During the October 2016 trade show in Chicago, IL, many major manufacturers unveiled robots, also referred to as autonomous floor cleaning machines. In addition, during ISSA/INTERCLEAN, a popular educational seminar focused on hands-free robotic cleaning, and a product that uses artificial intelligence for autonomous cleaning took home the show’s top Innovation of the Year Award.
The excitement around robotics indicates a shift in the way top engineers and manufacturers are thinking about cleaning. And in a surprising twist, there’s not much talk about these machines replacing human cleaning staff. On the contrary, robotic cleaning machines are actually being viewed as a path to elevate and streamline the cleaning profession.
The use of robotics for cleaning is challenging the status quo in the industry, but doing so in a helpful way by disrupting the marketplace. “Disruption can be bad or good,” says Roger McFadden, president and chief science officer at McFadden & Associates LLC and a popular speaker in the professional cleaning industry. “This is disruption that will improve efficiency, productivity, and cleanliness. That’s the direction we want to go.”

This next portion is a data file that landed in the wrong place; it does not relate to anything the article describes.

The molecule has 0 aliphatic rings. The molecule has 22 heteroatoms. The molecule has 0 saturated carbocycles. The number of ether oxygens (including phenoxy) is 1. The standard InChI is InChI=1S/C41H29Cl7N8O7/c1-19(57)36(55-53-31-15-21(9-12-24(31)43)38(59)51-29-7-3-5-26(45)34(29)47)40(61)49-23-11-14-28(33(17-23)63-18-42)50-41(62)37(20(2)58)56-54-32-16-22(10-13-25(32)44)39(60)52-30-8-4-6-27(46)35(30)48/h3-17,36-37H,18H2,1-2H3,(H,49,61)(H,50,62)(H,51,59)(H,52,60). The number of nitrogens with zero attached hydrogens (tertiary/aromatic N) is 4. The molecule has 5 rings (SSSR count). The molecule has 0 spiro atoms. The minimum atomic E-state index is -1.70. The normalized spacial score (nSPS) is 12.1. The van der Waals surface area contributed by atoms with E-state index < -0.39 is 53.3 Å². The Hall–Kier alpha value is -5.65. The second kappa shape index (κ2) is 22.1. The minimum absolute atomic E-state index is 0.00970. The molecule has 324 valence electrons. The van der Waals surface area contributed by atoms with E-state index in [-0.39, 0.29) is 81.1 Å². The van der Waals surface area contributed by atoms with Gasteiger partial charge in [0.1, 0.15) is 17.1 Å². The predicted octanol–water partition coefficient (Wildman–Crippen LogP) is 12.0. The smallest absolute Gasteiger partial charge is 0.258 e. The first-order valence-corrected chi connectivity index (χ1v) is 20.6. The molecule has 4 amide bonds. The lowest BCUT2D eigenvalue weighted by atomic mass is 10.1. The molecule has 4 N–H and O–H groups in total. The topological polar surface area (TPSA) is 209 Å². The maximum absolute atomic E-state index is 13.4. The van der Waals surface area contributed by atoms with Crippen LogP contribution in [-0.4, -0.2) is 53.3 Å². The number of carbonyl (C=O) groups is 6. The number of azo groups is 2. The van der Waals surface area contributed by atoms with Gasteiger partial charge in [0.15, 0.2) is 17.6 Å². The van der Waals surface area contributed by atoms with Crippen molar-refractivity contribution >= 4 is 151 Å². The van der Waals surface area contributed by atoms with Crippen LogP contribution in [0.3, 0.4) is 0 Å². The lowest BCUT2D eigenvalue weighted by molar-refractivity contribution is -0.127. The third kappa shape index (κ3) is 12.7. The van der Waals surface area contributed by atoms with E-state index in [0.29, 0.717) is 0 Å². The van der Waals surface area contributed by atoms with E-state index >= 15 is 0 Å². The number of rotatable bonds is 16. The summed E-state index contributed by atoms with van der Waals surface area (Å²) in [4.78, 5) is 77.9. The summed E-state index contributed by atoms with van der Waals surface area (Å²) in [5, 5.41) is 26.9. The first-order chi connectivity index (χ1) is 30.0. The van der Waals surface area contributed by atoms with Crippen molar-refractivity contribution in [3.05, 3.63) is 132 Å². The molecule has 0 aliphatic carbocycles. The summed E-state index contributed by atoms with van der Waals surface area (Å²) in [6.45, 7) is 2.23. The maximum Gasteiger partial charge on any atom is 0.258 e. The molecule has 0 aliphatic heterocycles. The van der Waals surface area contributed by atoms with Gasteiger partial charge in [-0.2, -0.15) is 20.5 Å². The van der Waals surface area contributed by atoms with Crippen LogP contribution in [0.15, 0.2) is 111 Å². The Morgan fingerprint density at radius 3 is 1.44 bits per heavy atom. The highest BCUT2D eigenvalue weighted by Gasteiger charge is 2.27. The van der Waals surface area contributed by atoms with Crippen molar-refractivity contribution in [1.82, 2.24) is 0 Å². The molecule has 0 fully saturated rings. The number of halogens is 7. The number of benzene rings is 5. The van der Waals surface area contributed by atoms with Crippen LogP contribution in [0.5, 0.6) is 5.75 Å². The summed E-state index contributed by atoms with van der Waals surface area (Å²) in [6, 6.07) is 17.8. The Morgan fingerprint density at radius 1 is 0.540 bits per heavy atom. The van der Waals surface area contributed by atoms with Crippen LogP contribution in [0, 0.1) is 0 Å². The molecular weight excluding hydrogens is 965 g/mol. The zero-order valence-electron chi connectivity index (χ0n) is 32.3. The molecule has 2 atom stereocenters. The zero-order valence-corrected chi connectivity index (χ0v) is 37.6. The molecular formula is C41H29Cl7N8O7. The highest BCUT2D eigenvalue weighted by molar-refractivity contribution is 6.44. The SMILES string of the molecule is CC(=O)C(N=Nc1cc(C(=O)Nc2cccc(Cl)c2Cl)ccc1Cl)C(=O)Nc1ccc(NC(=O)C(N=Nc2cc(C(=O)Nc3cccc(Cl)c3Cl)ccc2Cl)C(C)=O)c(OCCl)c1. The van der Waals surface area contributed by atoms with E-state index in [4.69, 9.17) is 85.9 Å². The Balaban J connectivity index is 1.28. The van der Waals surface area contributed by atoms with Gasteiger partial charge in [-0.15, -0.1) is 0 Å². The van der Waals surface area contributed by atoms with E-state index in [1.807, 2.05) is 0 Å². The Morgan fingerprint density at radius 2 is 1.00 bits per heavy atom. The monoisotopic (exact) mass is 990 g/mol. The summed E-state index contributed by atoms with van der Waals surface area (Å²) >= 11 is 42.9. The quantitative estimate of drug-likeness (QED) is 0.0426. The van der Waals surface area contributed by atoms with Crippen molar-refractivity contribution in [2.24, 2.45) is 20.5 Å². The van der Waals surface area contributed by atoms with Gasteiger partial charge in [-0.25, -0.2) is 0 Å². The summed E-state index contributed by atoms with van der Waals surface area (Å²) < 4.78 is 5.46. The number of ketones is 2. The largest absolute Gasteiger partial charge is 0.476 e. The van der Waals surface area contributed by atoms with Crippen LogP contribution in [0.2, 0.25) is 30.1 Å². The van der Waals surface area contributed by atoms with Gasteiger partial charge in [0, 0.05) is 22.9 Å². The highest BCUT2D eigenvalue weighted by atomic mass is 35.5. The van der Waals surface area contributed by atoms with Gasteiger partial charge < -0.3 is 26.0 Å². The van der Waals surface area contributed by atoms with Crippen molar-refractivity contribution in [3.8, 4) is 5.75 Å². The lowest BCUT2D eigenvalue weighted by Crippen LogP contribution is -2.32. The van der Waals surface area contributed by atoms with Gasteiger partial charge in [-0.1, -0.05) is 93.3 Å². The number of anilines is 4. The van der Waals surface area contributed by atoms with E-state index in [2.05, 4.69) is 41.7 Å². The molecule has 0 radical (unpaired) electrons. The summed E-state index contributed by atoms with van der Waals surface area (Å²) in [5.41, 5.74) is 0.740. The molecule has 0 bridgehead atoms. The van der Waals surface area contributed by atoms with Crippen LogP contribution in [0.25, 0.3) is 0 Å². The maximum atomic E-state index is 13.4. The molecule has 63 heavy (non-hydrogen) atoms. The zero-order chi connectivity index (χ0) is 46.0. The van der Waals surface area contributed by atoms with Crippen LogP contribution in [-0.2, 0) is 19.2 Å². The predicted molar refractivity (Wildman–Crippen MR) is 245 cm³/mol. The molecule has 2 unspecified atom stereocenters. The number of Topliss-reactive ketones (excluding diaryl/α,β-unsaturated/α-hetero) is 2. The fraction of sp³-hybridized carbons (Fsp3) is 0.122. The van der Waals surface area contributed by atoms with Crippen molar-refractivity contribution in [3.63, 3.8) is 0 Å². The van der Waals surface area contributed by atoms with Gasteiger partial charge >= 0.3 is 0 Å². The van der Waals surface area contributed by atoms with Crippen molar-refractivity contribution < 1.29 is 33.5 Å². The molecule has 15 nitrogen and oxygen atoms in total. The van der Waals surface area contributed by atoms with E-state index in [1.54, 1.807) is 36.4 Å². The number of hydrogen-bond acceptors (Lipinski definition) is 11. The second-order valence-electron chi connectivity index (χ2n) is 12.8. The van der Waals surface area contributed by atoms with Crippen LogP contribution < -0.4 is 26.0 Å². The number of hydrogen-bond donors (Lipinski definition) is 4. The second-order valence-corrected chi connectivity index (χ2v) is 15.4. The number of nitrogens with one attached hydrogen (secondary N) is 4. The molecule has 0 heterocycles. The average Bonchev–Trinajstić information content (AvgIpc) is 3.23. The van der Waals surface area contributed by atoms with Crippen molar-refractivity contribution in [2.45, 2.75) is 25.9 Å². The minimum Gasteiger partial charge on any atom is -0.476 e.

The idea is to shift focus to higher-value cleaning tasks.
“The custodian’s responsibility will change, but be elevated by robotics,” McFadden says. “They’ll be treated more like a plumber or electrician who has extensive training and uses devices to do their job every day.”